My 2023 Spring “Big Day” was a lot of fun as I logged 51 species in e-Bird, doing my part to contribute to the crowd-sourced science that makes these annual counts so important in preserving our avian friends.
Unlike last year when I traveled to Cape May County during the World Series of Birding, I stayed close to home this year, never venturing out of Mercer County. But variety abounded, from my own backyard and the Mercer Meadows Pole Farm to the Millstone River Impoundment and the Charles Rogers Preserve in Princeton and the Dyson Tract along the Delaware and Raritan Canal.
The day started at the impoundment, where, thanks to a tip from a fisherman that the bird was headed in my direction, I got the post-topping shot of a great blue heron preparing to land.
Next up I made two stops with my birding buddy Laura, first to the Dyson Tract along the canal to see the prothonotary warbler, a lifer for her and a second sighting for me. We also spotted two green herons in the marsh, our first sightings for the year, nearly a year after we had our first sighting of one together last year.
From there we drove to the Pole Farm — my home court, if you will — and in the parking lot ran into Laura’s friend Joe. The three of us meandered up the central fields to the woods and back down the paved Lawrence Hopewell Trail. We were disappointed that the “warbler wall” at the old AT&T Building One site was quiet other than for catbirds. Laura stalked a blackpoll warbler in the evergreens there, and we heard it repeatedly but never saw it.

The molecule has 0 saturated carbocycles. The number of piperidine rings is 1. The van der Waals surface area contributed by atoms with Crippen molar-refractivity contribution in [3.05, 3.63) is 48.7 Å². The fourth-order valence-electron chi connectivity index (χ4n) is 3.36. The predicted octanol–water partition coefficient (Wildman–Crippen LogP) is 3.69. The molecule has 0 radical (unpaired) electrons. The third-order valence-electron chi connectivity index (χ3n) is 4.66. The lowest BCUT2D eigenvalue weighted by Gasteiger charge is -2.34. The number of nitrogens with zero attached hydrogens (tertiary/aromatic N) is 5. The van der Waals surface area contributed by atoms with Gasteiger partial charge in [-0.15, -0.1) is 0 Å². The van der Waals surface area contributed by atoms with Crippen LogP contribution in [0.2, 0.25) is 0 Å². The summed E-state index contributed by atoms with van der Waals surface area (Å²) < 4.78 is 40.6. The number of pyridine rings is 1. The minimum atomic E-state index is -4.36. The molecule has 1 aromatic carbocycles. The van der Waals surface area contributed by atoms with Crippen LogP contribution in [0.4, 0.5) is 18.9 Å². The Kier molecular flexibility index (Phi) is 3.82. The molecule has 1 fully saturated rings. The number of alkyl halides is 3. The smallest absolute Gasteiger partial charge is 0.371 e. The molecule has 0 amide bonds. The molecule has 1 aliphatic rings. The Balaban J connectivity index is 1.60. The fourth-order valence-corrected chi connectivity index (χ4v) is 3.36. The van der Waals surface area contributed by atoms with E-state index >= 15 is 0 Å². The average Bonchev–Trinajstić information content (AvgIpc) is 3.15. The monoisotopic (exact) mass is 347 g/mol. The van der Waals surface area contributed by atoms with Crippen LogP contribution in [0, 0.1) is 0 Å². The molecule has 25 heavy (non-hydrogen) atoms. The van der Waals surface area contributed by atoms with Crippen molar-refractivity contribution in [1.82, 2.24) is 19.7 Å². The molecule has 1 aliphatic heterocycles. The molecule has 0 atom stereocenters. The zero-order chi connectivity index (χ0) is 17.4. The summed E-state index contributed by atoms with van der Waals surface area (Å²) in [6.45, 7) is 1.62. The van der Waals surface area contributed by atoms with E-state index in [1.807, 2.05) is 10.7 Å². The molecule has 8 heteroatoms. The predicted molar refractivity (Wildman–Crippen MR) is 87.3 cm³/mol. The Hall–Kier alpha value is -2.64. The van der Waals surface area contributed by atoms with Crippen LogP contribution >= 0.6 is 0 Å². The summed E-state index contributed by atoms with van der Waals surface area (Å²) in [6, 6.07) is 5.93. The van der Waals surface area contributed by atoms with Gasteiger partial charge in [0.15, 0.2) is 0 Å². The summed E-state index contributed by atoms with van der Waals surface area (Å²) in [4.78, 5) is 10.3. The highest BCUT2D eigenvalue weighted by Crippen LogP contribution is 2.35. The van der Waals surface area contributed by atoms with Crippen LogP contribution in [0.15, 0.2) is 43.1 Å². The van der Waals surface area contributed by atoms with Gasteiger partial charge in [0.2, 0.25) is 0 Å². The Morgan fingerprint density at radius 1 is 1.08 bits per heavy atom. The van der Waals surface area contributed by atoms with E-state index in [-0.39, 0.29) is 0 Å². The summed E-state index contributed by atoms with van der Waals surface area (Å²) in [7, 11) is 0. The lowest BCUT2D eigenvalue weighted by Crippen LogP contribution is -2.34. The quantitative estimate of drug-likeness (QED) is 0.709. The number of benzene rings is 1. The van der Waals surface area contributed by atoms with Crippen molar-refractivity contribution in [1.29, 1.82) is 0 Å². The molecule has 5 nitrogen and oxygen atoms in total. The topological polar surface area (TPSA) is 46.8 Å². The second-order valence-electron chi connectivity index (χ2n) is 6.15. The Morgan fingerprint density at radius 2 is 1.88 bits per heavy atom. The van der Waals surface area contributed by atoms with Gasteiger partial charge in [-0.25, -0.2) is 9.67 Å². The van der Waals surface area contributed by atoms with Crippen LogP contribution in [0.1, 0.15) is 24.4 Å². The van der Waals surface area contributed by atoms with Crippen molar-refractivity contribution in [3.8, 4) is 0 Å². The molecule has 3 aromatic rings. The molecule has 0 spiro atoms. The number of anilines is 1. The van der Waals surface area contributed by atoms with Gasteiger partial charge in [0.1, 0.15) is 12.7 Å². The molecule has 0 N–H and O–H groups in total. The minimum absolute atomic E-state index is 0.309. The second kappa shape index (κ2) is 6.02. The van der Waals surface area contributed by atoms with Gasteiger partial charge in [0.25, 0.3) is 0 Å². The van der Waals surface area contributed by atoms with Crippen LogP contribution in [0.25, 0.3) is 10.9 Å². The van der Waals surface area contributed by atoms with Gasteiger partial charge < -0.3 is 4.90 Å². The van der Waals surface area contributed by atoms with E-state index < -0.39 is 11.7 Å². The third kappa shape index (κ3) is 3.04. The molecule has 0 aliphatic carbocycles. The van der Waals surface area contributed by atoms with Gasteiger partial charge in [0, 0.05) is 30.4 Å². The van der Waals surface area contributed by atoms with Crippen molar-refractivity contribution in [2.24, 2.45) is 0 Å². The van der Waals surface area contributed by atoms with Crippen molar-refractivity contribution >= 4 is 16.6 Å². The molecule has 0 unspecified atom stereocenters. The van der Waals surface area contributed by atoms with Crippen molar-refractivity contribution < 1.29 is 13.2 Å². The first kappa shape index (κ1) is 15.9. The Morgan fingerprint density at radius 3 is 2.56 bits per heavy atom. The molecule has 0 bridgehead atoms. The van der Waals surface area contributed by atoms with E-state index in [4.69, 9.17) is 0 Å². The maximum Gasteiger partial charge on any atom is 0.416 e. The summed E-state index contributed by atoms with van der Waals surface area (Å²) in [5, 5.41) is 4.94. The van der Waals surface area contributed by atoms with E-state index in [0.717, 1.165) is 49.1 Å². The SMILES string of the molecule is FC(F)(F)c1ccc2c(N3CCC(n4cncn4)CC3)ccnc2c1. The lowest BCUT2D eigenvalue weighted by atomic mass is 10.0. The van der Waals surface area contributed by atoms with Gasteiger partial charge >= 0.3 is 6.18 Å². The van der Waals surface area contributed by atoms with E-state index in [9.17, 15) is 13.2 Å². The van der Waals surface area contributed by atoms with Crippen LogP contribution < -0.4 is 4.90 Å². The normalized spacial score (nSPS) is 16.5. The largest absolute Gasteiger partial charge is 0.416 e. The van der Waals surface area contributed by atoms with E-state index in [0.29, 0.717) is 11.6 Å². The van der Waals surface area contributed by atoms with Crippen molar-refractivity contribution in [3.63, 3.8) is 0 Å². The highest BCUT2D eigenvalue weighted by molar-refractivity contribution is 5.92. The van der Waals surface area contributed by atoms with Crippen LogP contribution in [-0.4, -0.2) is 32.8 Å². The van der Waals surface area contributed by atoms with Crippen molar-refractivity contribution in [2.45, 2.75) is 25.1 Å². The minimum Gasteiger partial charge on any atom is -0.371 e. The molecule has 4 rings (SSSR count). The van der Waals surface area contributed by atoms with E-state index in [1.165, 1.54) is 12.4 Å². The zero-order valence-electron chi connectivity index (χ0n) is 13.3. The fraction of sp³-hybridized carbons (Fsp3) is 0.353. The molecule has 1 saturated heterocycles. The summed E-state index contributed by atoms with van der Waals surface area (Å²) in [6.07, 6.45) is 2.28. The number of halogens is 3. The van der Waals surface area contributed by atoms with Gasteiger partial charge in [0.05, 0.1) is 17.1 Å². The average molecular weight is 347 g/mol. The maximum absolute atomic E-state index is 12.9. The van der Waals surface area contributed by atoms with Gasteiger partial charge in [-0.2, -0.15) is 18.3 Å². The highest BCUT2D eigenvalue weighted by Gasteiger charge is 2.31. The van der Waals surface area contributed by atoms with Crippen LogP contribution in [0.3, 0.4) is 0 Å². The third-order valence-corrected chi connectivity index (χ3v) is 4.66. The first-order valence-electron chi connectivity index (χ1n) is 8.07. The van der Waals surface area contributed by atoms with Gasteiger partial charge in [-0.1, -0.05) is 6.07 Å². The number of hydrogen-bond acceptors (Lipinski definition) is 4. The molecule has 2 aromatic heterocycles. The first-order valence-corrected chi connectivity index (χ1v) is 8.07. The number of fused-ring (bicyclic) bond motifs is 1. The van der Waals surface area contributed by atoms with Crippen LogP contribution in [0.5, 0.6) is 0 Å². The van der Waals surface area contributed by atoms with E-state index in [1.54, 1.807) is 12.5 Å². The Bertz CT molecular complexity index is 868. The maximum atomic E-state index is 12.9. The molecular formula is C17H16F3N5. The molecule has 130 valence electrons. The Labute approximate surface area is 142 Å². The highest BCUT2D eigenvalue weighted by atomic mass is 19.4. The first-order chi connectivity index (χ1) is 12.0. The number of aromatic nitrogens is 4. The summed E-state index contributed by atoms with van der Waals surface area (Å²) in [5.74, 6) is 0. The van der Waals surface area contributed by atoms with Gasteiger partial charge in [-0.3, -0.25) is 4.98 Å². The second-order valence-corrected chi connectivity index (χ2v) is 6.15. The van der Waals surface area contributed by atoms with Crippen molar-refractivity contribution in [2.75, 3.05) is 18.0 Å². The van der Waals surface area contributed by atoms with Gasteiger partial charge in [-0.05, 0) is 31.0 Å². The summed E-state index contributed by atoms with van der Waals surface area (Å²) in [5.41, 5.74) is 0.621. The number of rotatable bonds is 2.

We recorded it but could not justify doing the same for the Wilson’s warbler that popped up a few times nearby on the Merlin sound app. A bird for another day, if not another year!
A couple of surprises awaited us as we made our way back to the parking lot. First up was the buzzy call of the willow flycatcher, one I’d been hoping to hear since they flew away last summer. We heard the call several times and settled on reporting two of them. I am eager to go back and spot one.
The final surprise came as we reached the car in the parking lot. Something big flew past us and landed on a bare, spikey tree. It then flew into the large tree to the right of the trail out of the lot, and by then Joe had nailed the ID: another green heron.
Late in the afternoon, I made one more foray into the woods, at the Charles Rogers Preserve, tucked behind graduate student apartments on the outskirts of the Princeton University campus. Not much was happening there, although I did spot a female wood duck flying across the marsh from the observation deck at the parking lot.
Twenty-four hours later, I reflect on the day and note that as much as I enjoy my solitary walks, birding is better with a friend, and even better when you make a new one.